Even though I was not particularly found of the characters! However, I fell for Becky and I felt sorry for her and in the next second I simply hated her. Becky was incredibly intriguing character, and Sarra Manning has so brilliantly captured all of her attributes! She was a champion of disguising her true self and so you could never be sure which of the faces you’re going to see; she for sure knew how to behave in a particular company. It depended on the person she was with and how influential they were. I don’t think we have ever come across Becky’s true colours guys, she has provided regular doses of the level of sincerity and really, I think, no, I am sure that the only person she cared about was herself. She was a master of using people and sweet – talking them. Yet – she was likeable! I might have not loved her but I had feelings of warmth and somehow I wanted to protect her. Weird, no? She schemes and manipulates in a perfect way and yet you just want to cheer her on. She truly knows what she wants and doing anything just to get her way, actually almost always getting what she wanted. She’s unbreakable.

Sarra Manning’s writing style is brilliant. The pace of the novel in fast and there are twists and turns that you’ll never see coming. The plot was hooking, I couldn’t wait to turn the page to see what’s going to happen. There were moment that it was ridiculous and hilarious, as well as some of the very colourful characters that really made me feel all kinds of emotions.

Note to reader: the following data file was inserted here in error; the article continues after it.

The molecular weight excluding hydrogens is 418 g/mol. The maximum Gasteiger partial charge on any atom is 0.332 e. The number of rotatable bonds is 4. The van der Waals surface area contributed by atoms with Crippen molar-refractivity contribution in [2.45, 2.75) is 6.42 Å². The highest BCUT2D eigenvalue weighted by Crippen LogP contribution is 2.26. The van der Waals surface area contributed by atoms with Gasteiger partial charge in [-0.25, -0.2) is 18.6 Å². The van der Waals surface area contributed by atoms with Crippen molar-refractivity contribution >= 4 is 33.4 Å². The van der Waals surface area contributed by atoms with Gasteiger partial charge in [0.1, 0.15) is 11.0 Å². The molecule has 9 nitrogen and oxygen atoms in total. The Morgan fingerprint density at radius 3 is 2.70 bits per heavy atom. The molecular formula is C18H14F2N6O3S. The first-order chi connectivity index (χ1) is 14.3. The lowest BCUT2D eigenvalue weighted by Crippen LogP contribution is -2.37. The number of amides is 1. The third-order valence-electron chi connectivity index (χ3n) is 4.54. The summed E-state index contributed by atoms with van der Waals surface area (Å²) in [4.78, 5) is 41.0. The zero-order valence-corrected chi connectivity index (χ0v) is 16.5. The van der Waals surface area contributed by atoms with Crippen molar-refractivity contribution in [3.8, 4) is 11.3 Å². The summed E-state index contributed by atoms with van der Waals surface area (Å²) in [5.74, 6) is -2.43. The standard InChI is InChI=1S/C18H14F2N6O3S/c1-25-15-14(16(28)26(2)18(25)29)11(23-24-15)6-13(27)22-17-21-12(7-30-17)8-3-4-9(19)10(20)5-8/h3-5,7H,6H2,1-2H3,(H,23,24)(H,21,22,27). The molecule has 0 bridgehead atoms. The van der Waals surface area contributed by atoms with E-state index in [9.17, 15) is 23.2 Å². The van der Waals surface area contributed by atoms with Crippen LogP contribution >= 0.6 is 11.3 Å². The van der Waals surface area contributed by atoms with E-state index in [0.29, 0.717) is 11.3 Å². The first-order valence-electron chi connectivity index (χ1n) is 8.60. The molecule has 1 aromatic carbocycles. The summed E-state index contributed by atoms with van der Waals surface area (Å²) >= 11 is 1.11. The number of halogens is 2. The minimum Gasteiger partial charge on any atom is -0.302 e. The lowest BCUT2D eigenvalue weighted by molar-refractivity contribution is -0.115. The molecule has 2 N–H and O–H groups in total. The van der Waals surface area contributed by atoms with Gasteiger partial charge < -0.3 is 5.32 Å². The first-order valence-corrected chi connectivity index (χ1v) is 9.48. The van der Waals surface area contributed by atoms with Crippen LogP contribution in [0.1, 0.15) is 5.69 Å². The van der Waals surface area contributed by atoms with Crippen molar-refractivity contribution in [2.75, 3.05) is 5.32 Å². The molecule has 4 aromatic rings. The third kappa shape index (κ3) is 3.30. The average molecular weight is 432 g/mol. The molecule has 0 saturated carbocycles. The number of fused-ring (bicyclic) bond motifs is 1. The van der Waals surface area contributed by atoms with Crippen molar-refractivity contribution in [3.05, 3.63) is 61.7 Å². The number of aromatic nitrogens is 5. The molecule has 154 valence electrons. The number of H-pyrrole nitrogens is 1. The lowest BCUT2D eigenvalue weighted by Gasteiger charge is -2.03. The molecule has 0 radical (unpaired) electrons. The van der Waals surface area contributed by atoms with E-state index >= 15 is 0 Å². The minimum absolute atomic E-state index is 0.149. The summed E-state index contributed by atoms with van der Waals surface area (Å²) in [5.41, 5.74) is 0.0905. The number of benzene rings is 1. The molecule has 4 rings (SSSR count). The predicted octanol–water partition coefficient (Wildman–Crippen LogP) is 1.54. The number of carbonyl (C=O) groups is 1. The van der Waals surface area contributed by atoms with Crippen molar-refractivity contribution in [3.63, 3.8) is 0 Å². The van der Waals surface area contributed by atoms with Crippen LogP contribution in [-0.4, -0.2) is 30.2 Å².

This book could go on and go, it was a kind of never – ending story, and personally I would love to see what Becky has got herself into – I think it ended in one of the most exciting moments, and our Becky implied that she’s not to rest on her laurels, oh no. But also, this end was not satisfying for me – there was a huge build up but then I had a feeling that it turned into … nothing. So really, if Ms Manning were to write a sequel to “The Rise and Fall of Becky Sharp” I’d be probably the first one in the virtual queue to read it.

“The Rise and Fall of Becky Sharp” was a book full of scandals, rich people and celebrities, revenge, coincidences. It was partly really bonkers crazy but this is why I enjoyed it so much, as it sat with this book so well. It was sharp and brutally honest about modern life and current priorities. It was juicy and relying strongly on social satire, and Sarra Manning has brilliantly portrayed this what makes it this satire – demeanours, the mentality, the greed and self – obsession in this Instagram era, celebrity obsessions, being famous because of being famous. It’s full of sharp and so fitting and relevant observations – highly recommended!